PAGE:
In 1914 Williams won an amazing 41 games while being charged with only 3 losses. 85 years later Williams was inducted into the hallowed halls of the National Baseball Hall Of Fame.
Satchel Paige referred to Smokey Joe Williams as "the best pitcher I've ever seen." It is likely that Williams' contemporaries would all likely agree. During the greater part of a career that spanned 27 seasons Williams was the dominant pitcher in black baseball. With a blazing fastball and exceptional control, he compiled a lengthy list of no-hitters, shutouts and record busting strikeout performances.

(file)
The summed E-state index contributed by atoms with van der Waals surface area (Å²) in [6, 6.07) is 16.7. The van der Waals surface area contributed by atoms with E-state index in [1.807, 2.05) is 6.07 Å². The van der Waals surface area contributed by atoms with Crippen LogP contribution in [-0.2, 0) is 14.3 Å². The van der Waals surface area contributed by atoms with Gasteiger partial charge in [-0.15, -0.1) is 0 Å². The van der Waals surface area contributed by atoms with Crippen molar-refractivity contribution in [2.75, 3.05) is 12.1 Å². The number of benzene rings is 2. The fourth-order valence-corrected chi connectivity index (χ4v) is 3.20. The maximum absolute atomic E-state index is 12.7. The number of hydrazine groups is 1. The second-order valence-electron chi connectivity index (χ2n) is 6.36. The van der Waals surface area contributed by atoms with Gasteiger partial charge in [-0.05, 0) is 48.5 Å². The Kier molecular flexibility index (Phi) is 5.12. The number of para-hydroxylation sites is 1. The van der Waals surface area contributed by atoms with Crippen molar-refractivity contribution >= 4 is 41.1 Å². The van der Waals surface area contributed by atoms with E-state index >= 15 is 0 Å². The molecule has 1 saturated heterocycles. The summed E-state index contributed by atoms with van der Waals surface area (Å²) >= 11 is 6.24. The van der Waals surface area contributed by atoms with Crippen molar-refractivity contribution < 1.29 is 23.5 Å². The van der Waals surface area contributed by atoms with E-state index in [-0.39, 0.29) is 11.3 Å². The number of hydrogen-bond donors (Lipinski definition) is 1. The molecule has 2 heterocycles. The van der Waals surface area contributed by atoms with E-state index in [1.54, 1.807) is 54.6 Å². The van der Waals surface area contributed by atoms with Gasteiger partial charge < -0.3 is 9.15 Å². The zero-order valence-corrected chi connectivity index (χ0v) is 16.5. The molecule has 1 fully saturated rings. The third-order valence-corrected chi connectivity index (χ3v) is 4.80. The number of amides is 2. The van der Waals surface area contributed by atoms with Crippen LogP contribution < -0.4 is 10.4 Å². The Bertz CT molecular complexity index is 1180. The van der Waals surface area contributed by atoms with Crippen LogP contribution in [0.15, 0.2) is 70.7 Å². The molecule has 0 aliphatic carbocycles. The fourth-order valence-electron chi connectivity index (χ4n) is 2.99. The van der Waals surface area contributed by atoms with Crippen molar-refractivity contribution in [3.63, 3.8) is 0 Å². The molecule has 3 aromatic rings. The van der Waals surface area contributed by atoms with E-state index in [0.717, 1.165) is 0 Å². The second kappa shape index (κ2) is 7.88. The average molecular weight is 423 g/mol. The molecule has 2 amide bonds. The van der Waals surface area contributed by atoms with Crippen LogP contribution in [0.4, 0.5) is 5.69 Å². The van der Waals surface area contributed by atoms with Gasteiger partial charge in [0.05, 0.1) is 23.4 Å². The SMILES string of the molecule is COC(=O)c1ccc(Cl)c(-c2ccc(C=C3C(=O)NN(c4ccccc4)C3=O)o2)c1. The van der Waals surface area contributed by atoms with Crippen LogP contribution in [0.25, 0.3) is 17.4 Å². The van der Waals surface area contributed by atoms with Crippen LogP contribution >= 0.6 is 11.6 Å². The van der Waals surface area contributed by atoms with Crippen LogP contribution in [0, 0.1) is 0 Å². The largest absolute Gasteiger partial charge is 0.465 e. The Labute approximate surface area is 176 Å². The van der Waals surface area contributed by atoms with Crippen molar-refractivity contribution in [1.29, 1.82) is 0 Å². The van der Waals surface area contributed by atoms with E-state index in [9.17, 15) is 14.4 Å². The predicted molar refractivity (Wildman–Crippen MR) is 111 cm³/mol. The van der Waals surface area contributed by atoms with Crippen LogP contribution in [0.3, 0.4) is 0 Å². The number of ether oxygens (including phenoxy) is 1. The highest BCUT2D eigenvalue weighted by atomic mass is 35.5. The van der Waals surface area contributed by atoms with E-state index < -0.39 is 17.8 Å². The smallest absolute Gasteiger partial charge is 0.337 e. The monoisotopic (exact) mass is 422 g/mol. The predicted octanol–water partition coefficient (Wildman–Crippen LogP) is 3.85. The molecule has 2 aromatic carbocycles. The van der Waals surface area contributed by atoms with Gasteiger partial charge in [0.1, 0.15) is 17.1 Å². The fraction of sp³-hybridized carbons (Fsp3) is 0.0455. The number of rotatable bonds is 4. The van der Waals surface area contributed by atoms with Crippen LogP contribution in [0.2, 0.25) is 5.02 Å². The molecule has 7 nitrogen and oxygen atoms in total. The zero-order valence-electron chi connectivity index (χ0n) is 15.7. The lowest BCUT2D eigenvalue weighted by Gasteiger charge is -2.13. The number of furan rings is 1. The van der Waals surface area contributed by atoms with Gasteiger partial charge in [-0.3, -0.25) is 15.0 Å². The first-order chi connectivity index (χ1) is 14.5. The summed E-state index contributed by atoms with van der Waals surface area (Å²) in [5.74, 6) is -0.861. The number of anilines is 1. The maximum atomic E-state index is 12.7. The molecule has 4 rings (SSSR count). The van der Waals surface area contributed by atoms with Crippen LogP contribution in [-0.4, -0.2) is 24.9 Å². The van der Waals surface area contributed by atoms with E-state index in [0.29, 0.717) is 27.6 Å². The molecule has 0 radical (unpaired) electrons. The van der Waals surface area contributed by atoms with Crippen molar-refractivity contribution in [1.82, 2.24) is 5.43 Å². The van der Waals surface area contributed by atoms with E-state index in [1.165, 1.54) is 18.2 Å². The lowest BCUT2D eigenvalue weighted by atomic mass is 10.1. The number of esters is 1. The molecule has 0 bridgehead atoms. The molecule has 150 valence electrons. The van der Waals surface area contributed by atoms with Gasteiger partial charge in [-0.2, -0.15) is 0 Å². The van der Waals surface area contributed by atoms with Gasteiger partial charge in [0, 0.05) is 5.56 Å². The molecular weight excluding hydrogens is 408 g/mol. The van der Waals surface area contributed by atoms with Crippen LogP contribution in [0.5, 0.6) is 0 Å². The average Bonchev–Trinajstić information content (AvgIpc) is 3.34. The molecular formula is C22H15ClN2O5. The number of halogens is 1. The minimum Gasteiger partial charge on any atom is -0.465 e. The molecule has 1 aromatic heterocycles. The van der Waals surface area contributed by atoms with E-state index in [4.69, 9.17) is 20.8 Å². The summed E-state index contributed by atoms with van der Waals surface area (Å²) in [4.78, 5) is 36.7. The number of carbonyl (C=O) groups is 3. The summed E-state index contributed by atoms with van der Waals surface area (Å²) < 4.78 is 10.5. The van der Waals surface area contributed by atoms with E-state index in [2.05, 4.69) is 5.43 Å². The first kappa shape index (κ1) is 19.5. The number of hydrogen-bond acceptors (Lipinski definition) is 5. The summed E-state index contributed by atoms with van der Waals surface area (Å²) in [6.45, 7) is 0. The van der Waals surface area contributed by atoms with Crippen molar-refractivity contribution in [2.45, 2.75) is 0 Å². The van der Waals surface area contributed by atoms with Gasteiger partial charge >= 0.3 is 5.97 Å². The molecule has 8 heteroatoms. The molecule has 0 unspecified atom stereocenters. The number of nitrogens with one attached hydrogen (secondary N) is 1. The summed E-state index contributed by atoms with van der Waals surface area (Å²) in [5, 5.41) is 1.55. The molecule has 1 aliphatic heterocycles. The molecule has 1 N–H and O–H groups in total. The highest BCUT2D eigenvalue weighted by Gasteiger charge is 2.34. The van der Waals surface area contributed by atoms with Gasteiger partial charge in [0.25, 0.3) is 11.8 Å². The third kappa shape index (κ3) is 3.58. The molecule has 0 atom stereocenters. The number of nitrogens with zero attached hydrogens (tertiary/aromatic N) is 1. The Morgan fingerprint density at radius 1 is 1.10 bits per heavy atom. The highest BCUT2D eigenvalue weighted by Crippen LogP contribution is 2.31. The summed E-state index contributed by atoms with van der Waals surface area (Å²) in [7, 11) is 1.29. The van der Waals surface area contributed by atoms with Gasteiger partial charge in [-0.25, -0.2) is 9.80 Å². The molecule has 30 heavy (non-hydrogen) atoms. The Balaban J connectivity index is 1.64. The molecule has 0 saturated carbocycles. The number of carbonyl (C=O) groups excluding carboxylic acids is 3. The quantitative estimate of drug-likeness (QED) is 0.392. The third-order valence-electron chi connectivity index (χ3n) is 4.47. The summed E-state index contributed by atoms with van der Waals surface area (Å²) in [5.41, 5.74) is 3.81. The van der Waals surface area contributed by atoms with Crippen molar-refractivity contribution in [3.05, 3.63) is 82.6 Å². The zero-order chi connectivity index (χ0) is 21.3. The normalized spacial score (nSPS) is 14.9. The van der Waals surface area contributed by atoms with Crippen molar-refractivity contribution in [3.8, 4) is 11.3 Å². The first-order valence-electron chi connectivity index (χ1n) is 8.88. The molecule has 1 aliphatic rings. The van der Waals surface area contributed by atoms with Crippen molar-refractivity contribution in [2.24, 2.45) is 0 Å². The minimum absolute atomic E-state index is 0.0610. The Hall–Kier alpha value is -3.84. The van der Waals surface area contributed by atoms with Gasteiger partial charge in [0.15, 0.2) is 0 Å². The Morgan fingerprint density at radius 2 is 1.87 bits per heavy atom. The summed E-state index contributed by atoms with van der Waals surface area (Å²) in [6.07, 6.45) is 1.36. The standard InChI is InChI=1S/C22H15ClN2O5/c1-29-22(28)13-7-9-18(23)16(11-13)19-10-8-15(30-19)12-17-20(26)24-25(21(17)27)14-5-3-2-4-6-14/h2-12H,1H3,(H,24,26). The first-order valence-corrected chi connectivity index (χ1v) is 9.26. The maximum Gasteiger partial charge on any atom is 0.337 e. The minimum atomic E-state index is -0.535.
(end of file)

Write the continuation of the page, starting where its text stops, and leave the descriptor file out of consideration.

Williams reportedly strike out an amazing 27 batters in a single extra-inning game against the Kansas City Monarchs, and is credited with having fanned 20 New York Giants hitters in one of his several matchups against major league competition. But, as extraordinary as were his pitching skills, Williams also possessed a rare stamina and longevity. Having been the ace with every team for which he played beginning in 1905, he closed out his career in 1932 still at the top of the pack. During his last season he combined with Negro League superstars Josh Gibson and Oscar Charleston to form one of the most powerful lineups the Negro Leagues had ever seen.